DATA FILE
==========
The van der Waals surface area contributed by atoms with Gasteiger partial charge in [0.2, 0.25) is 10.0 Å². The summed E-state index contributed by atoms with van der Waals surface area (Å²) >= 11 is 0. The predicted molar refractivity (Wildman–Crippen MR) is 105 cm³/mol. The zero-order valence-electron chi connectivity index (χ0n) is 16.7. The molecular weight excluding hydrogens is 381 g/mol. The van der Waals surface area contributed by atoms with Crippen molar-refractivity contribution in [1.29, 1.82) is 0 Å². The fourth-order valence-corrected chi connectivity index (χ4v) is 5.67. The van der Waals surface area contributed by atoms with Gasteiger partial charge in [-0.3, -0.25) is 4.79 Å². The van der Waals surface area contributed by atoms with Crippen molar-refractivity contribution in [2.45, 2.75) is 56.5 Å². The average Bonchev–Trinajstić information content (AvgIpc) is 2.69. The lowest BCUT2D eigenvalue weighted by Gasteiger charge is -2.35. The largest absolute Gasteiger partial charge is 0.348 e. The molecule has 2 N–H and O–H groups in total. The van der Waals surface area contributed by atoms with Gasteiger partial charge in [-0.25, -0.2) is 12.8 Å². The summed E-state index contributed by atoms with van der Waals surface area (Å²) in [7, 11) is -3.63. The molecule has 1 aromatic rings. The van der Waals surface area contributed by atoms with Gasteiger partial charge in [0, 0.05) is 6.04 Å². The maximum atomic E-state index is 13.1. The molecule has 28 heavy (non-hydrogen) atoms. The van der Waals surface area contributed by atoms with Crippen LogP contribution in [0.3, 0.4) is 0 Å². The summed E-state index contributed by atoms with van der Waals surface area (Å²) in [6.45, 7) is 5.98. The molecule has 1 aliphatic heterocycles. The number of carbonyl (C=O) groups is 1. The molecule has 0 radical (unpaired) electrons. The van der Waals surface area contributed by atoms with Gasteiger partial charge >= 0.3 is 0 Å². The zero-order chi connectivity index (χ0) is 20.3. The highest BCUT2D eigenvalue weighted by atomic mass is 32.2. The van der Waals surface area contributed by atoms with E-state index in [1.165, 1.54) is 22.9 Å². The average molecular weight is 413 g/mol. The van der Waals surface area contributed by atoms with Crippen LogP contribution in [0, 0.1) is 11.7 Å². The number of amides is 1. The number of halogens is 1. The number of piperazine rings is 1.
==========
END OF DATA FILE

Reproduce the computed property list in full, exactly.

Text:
The van der Waals surface area contributed by atoms with Gasteiger partial charge in [0.2, 0.25) is 10.0 Å². The summed E-state index contributed by atoms with van der Waals surface area (Å²) >= 11 is 0. The predicted molar refractivity (Wildman–Crippen MR) is 105 cm³/mol. The zero-order valence-electron chi connectivity index (χ0n) is 16.7. The molecular weight excluding hydrogens is 381 g/mol. The van der Waals surface area contributed by atoms with Crippen molar-refractivity contribution in [1.29, 1.82) is 0 Å². The fourth-order valence-corrected chi connectivity index (χ4v) is 5.67. The van der Waals surface area contributed by atoms with Gasteiger partial charge in [-0.3, -0.25) is 4.79 Å². The van der Waals surface area contributed by atoms with Crippen molar-refractivity contribution in [2.45, 2.75) is 56.5 Å². The average Bonchev–Trinajstić information content (AvgIpc) is 2.69. The lowest BCUT2D eigenvalue weighted by Gasteiger charge is -2.35. The largest absolute Gasteiger partial charge is 0.348 e. The molecule has 2 N–H and O–H groups in total. The van der Waals surface area contributed by atoms with Gasteiger partial charge in [-0.25, -0.2) is 12.8 Å². The summed E-state index contributed by atoms with van der Waals surface area (Å²) in [7, 11) is -3.63. The molecule has 1 aromatic rings. The van der Waals surface area contributed by atoms with Gasteiger partial charge in [0, 0.05) is 6.04 Å². The maximum atomic E-state index is 13.1. The molecule has 28 heavy (non-hydrogen) atoms. The van der Waals surface area contributed by atoms with Crippen LogP contribution in [0.3, 0.4) is 0 Å². The summed E-state index contributed by atoms with van der Waals surface area (Å²) in [6.45, 7) is 5.98. The molecule has 1 aliphatic heterocycles. The number of carbonyl (C=O) groups is 1. The molecule has 0 radical (unpaired) electrons. The van der Waals surface area contributed by atoms with Gasteiger partial charge >= 0.3 is 0 Å². The zero-order chi connectivity index (χ0) is 20.3. The highest BCUT2D eigenvalue weighted by atomic mass is 32.2. The van der Waals surface area contributed by atoms with E-state index in [1.165, 1.54) is 22.9 Å². The average molecular weight is 413 g/mol. The van der Waals surface area contributed by atoms with Crippen LogP contribution in [0, 0.1) is 11.7 Å². The number of amides is 1. The number of halogens is 1. The number of piperazine rings is 1.